settling disputed dismissals, with employees likely to
receive at least two year's worth of annual pay. The
current law allows someone who considers they have been
wrongfully dismissed to only sue for reinstatement not for
damages and the new rules will allow both parties to settle
2 years pay. ***Ed: In the past, cases have ended with
settlements of between 6 months and 60 months pay, so some
would say that this at least clarifies the situation and
will significantly ease the way for employers looking to
release someone.** (Source: TT commentary from, Nov 18, 2006)

NOTE: Broken links
Many online news sources are now removing their articles
after just a few days of posting them, thus breaking our
links -- we apologize for the inconvenience.


================= You're Vending What? ====================

Japan is home to the highest density of vending machines in
the world, with about 5.6m machines, or one for every 23
people. You can buy almost anything, and the Japanese do,
with about JPY6.67trn (US$56bn) being spent every year.

Yet, apart from the obvious players such as major soft
drinks companies, there have been no foreign owners of this
massive direct sales medium - until now.

Market Pioneer Japan is proud to announce that as of
October, 2006, it has built a network of 1,000 vending
machines placed nationwide, selling stickers and print
logos. We invite owners of licenceable characters to
contact us with a view to distributing your IP assets into
the Japanese market.

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Dec 7, 2006
Using Technology to Improve Personal and Business

Technology tools improve efficiency but it's difficult to
keep up with it. Gonzague-Alexandre Gay of Akihabara News
shares technology tips and secrets.
Thursday, Dec 7 Tokyo Union Church
Doors open at 6:30, meeting starts at 7 PM

for a map to the TUC.

================ ICA Events - Nov 30 ======================

Presenter: Neeraj Jhanji, CEO of ImaHima

Details: Required)
Date: Thursday, Nov 30, 2006
Time: 6:30 Doors open, soft drinks & wine included
Cost: 1,000 yen (members), 2,000 yen (non-members)
Open to all - Location is TEMPLE UNIV MITA CAMPUS


============= Entrepreneur Association of Tokyo ===========

Tuesday, December 5th

Speaker: Noboru Takano, Regional Director of Sales of Tokyo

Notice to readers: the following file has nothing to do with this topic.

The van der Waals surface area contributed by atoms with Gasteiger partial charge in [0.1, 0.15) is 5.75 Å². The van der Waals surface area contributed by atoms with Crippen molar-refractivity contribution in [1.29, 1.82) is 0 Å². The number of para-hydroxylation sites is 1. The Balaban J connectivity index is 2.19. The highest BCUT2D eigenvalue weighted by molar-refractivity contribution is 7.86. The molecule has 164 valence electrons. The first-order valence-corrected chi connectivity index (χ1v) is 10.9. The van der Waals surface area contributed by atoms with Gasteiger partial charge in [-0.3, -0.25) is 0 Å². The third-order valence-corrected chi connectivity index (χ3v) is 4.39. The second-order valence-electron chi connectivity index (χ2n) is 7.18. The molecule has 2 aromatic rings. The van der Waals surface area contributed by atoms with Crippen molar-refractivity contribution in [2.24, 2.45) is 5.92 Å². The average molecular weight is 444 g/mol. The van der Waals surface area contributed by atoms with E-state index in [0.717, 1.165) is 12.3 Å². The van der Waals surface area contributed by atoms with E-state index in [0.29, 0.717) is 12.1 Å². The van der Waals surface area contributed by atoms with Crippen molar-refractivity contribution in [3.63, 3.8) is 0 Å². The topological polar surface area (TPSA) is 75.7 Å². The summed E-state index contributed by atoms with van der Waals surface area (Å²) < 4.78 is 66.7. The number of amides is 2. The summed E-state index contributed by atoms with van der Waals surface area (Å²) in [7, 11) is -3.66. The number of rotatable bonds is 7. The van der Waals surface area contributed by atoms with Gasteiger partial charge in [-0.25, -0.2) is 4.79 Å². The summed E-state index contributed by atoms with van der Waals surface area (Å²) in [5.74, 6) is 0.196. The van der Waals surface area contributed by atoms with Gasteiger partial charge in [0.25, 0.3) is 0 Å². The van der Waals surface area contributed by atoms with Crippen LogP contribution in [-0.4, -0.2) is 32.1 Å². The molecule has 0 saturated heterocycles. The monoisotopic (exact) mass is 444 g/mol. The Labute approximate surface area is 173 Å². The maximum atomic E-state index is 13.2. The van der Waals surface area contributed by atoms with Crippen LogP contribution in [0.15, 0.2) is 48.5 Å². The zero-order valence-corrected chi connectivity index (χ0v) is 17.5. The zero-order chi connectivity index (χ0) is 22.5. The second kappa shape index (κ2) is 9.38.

International Sales Office, Ritz-Carlton Hotels, Japan

Title: "Legendary Service at the Rtiz-Carlton Hotel"

Would you like your business to have Ritz-Carlton level
service? If so, than don't miss Noboru Takano, Regional
Director of Sales of the Ritz, and author of the
best-selling book, 'Ritz-Carlton ga Taisetsu ni Suru
Service wo Koeru Shunkan', sharing some of Ritz-Carlton's
secret formula.

Date/Time: Tuesday, December 5, 7:00 pm
Location: City Club of Tokyo - Maple Room, Canadian Embassy
Language: English
Email: info at


IT events announcements are priced at JPY50,000 per week.
For more information, contact sales at



In this section we run comments and corrections submitted
by readers. We encourage you to spot our mistakes and
amplify our points, by email, to editors at

-> TT 399. We ran an article about the mistreatment of
foreigners working in Japan on Trainee visas

*** Reader response: Latest on JITCO and abuse of foreign
worker "study" system most welcome. However with reference
to the idea of JITCO "cleaning house," it would seem (based
on the story below from the Yomiuri), that this may be a
case of the foxes guarding the chicken coop.... Were you
aware of this story at the time the newsletter was done?

*** Our reaction: Although we'd heard that JITCO was
making excess profit out of the trainees, we'd not seen it
in print. Readers interested in this issue should
definitely read the Yomiuri article.

...The information janitors/


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Written by: Terrie Lloyd (terrie at